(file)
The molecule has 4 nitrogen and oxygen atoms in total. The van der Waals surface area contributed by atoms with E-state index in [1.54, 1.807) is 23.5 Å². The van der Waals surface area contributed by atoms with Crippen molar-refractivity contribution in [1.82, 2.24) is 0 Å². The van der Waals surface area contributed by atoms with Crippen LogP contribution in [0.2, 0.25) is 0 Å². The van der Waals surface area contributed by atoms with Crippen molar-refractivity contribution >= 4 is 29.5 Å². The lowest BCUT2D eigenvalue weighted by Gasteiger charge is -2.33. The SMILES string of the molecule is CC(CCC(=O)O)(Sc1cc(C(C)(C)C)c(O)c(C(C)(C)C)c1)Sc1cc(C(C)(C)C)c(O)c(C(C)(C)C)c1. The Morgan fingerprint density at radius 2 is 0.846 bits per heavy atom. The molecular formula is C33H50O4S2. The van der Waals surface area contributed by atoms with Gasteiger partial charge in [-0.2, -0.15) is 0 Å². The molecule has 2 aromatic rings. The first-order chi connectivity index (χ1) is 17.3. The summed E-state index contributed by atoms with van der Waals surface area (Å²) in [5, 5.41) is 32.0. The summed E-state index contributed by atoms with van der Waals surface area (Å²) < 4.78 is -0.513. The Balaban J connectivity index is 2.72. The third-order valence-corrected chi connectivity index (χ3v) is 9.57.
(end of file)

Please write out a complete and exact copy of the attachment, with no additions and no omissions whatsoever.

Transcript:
The molecule has 4 nitrogen and oxygen atoms in total. The van der Waals surface area contributed by atoms with E-state index in [1.54, 1.807) is 23.5 Å². The van der Waals surface area contributed by atoms with Crippen molar-refractivity contribution in [1.82, 2.24) is 0 Å². The van der Waals surface area contributed by atoms with Crippen LogP contribution in [0.2, 0.25) is 0 Å². The van der Waals surface area contributed by atoms with Crippen molar-refractivity contribution >= 4 is 29.5 Å². The lowest BCUT2D eigenvalue weighted by Gasteiger charge is -2.33. The SMILES string of the molecule is CC(CCC(=O)O)(Sc1cc(C(C)(C)C)c(O)c(C(C)(C)C)c1)Sc1cc(C(C)(C)C)c(O)c(C(C)(C)C)c1. The Morgan fingerprint density at radius 2 is 0.846 bits per heavy atom. The molecular formula is C33H50O4S2. The van der Waals surface area contributed by atoms with Gasteiger partial charge in [-0.2, -0.15) is 0 Å². The molecule has 2 aromatic rings. The first-order chi connectivity index (χ1) is 17.3. The summed E-state index contributed by atoms with van der Waals surface area (Å²) in [5, 5.41) is 32.0. The summed E-state index contributed by atoms with van der Waals surface area (Å²) < 4.78 is -0.513. The Balaban J connectivity index is 2.72. The third-order valence-corrected chi connectivity index (χ3v) is 9.57.